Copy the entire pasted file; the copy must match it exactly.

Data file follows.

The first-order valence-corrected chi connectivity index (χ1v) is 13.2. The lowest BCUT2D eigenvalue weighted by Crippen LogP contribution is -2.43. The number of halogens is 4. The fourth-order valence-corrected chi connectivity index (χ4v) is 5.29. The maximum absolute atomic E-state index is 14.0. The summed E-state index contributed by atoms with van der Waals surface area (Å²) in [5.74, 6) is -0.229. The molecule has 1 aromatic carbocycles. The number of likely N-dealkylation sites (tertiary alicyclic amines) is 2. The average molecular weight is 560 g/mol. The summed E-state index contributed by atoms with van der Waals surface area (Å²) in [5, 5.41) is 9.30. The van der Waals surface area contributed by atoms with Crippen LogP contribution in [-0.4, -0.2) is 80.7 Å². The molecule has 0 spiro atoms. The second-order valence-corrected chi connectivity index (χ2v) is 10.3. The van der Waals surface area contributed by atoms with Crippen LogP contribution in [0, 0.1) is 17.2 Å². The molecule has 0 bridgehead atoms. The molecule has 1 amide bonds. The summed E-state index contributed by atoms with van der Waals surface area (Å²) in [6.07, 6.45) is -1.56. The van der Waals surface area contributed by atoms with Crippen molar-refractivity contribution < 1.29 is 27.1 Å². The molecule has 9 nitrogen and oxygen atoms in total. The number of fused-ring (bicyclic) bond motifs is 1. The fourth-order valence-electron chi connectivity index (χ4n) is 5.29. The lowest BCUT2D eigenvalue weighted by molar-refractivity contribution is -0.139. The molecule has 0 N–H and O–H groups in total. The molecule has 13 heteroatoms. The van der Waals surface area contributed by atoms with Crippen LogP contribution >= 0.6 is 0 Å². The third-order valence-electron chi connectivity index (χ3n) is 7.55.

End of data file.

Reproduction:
The first-order valence-corrected chi connectivity index (χ1v) is 13.2. The lowest BCUT2D eigenvalue weighted by Crippen LogP contribution is -2.43. The number of halogens is 4. The fourth-order valence-corrected chi connectivity index (χ4v) is 5.29. The maximum absolute atomic E-state index is 14.0. The summed E-state index contributed by atoms with van der Waals surface area (Å²) in [5.74, 6) is -0.229. The molecule has 1 aromatic carbocycles. The number of likely N-dealkylation sites (tertiary alicyclic amines) is 2. The average molecular weight is 560 g/mol. The summed E-state index contributed by atoms with van der Waals surface area (Å²) in [5, 5.41) is 9.30. The van der Waals surface area contributed by atoms with Crippen LogP contribution in [-0.4, -0.2) is 80.7 Å². The molecule has 0 spiro atoms. The second-order valence-corrected chi connectivity index (χ2v) is 10.3. The van der Waals surface area contributed by atoms with Crippen LogP contribution in [0, 0.1) is 17.2 Å². The molecule has 0 bridgehead atoms. The molecule has 1 amide bonds. The summed E-state index contributed by atoms with van der Waals surface area (Å²) in [6.07, 6.45) is -1.56. The van der Waals surface area contributed by atoms with Crippen molar-refractivity contribution < 1.29 is 27.1 Å². The molecule has 9 nitrogen and oxygen atoms in total. The number of fused-ring (bicyclic) bond motifs is 1. The fourth-order valence-electron chi connectivity index (χ4n) is 5.29. The lowest BCUT2D eigenvalue weighted by molar-refractivity contribution is -0.139. The molecule has 0 N–H and O–H groups in total. The molecule has 13 heteroatoms. The van der Waals surface area contributed by atoms with Crippen LogP contribution >= 0.6 is 0 Å². The third-order valence-electron chi connectivity index (χ3n) is 7.55.